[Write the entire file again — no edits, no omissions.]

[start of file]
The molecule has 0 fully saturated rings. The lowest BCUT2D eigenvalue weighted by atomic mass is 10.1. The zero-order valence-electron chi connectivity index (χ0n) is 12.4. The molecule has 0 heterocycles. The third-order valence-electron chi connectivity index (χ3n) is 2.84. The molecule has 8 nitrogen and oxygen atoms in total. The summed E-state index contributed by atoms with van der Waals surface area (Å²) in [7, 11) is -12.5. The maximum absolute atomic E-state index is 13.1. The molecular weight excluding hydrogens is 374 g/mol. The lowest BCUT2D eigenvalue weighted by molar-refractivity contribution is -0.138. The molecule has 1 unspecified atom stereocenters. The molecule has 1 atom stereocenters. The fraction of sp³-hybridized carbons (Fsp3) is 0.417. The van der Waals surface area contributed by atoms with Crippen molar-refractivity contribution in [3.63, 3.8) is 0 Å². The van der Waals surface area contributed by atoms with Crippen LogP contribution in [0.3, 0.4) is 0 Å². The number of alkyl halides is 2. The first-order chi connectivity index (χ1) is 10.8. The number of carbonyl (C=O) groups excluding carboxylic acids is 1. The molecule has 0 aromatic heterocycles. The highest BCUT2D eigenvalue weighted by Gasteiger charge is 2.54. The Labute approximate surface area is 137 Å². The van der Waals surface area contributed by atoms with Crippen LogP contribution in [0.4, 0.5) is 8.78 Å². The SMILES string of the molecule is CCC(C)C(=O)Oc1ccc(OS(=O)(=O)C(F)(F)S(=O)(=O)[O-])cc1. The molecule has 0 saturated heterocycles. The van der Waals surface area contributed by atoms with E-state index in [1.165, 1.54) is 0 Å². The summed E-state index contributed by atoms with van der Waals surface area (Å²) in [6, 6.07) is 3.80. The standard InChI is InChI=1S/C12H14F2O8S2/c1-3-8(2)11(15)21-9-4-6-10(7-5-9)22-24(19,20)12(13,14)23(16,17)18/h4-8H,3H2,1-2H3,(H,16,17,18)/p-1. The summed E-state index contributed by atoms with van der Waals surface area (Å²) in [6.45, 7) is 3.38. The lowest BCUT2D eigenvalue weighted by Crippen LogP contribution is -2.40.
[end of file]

The molecule has 0 fully saturated rings. The lowest BCUT2D eigenvalue weighted by atomic mass is 10.1. The zero-order valence-electron chi connectivity index (χ0n) is 12.4. The molecule has 0 heterocycles. The third-order valence-electron chi connectivity index (χ3n) is 2.84. The molecule has 8 nitrogen and oxygen atoms in total. The summed E-state index contributed by atoms with van der Waals surface area (Å²) in [7, 11) is -12.5. The maximum absolute atomic E-state index is 13.1. The molecular weight excluding hydrogens is 374 g/mol. The lowest BCUT2D eigenvalue weighted by molar-refractivity contribution is -0.138. The molecule has 1 unspecified atom stereocenters. The molecule has 1 atom stereocenters. The fraction of sp³-hybridized carbons (Fsp3) is 0.417. The van der Waals surface area contributed by atoms with Crippen molar-refractivity contribution in [3.63, 3.8) is 0 Å². The van der Waals surface area contributed by atoms with Crippen LogP contribution in [0.3, 0.4) is 0 Å². The number of alkyl halides is 2. The first-order chi connectivity index (χ1) is 10.8. The number of carbonyl (C=O) groups excluding carboxylic acids is 1. The molecule has 0 aromatic heterocycles. The highest BCUT2D eigenvalue weighted by Gasteiger charge is 2.54. The Labute approximate surface area is 137 Å². The van der Waals surface area contributed by atoms with Crippen LogP contribution in [0.4, 0.5) is 8.78 Å². The SMILES string of the molecule is CCC(C)C(=O)Oc1ccc(OS(=O)(=O)C(F)(F)S(=O)(=O)[O-])cc1. The molecule has 0 saturated heterocycles. The van der Waals surface area contributed by atoms with E-state index in [1.165, 1.54) is 0 Å². The summed E-state index contributed by atoms with van der Waals surface area (Å²) in [6, 6.07) is 3.80. The standard InChI is InChI=1S/C12H14F2O8S2/c1-3-8(2)11(15)21-9-4-6-10(7-5-9)22-24(19,20)12(13,14)23(16,17)18/h4-8H,3H2,1-2H3,(H,16,17,18)/p-1. The summed E-state index contributed by atoms with van der Waals surface area (Å²) in [6.45, 7) is 3.38. The lowest BCUT2D eigenvalue weighted by Crippen LogP contribution is -2.40.